Shake Your Market Maker: Digital Disruption in the African FX Landscape
By Tim Hutchinson, Head of Digital for Financial Markets, Standard Bank
Africa’s foreign exchange (FX) market may be fragmented, but it is also unencumbered by legacy trading infrastructure. It comes as no surprise, therefore, that the continent has become a hive of fintech activity and digital FX innovation. Tim Hutchinson, Head of Digital for Financial Markets, Standard Bank, explains the latest developments in this space and how corporate treasurers stand to benefit.
Just five years ago, almost 90% of South African foreign currency trades happened over the telephone. Despite challenges around liquidity and complicated political and capital control environments, 75% of the country’s FX trades are now executed digitally. This electronic trading phenomenon is supported by a rapidly expanding fintech culture – which is spreading across the continent.
There are now circa 314 active fintech hubs in Africa today, across 93 cities and 42 countries. South Africa is most prolific with 54, but Kenya has 27, Nigeria 23 and Ghana 16. Although largely driven by the desire to improve financial inclusion, this fintech expansion is a sure sign of the understanding of a wider opportunity in terms of digital transformation.
Genesis of digital
At the same time, significantly improved levels of infrastructure investment over the last few years have helped more mobile operators and internet providers to engage with the needs of digital Africa. This growing digital environment, coupled with Africa’s new fintech focus, translates easily into the FX trading space to help solve some of the challenges inherent in the market.
For example, meeting the increasingly demanding FX needs of corporate Africa, both indigenous and extra-regional, is essential - but for financial institutions to function as effective market-makers on the continent, they must be able to instantly formulate and distribute risk-based pricing in an ever-changing world. Fintech and digital evolution are natural bedfellows here, especially when central banks increasingly require transparency and electronic audit trails to allow FX trades to happen across the continent.
As a result, several local banks have recently begun offering white-labelled single-dealer platforms for their clients.
It is worth noting here that, while some global multinationals prefer to opt for a multi-dealer platform, the majority of corporates with treasury operations in Africa tend not to take the multi-dealer platform route. One reason for this is the lack of liquidity in the local FX market, and the consequent need, when trying to place large transactions, to manage potential market disruption.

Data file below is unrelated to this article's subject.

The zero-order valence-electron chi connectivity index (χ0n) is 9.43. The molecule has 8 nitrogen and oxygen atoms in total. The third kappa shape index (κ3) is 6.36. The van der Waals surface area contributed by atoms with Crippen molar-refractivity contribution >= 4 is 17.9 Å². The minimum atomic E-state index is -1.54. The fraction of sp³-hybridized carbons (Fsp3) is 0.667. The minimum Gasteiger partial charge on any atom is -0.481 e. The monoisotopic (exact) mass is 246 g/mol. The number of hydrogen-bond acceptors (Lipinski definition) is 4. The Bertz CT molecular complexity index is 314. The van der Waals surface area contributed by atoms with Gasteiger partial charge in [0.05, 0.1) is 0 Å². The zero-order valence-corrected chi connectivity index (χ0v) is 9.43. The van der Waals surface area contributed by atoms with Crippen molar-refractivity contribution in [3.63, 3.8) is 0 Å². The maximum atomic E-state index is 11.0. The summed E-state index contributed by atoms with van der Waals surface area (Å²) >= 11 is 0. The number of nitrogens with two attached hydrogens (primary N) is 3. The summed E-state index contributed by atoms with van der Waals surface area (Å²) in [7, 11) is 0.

Standard Bank, meanwhile, has not only partnered with a vendor to develop our own platform, but also built proprietary workflows into our system, delivering a cutting-edge technology solution that leverages a fintech mind-set to allow corporate treasurers to access FX markets across multiple jurisdictions.
Making a difference
Yet, despite the growing availability of digital FX platforms, and innovations pushing the African FX market forward, there are still challenges - unique to the local FX market - that banks will not be able to tackle without third-party collaboration.
For example, one of the toughest hurdles when digitising FX trades in Africa is putting liquidity on the platform, since it is often scarce, with minimal central bank allocations. Most banks run an internal book, but distributing prices electronically demands automation and speed. Many banks haven’t been able to achieve this yet. Instead, they use traditional market data services to produce the required numbers. But putting these ‘slow’ prices in front of a corporate treasurer often sees them default to using the telephone, simply because they believe that they can achieve better pricing by doing so.
To really move the needle, therefore, the big investment in the African FX market has to be around price-making capabilities. At present, South Africa leads this space because it has an established primary market, whereas very few other African markets have. Consequently, all liquidity sits in the broker market. This is an opaque and slow world in terms of determining prices.
The solution – and, in Standard Bank’s view, the biggest opportunity for the African FX market – exists in collaboration between the central banks and the market makers. We need to start developing more primary markets. Innovation will then follow, with access to secondary market trading. Failure to take these steps will simply see liquidity pools remaining ‘off-screen’, ultimately limiting market development.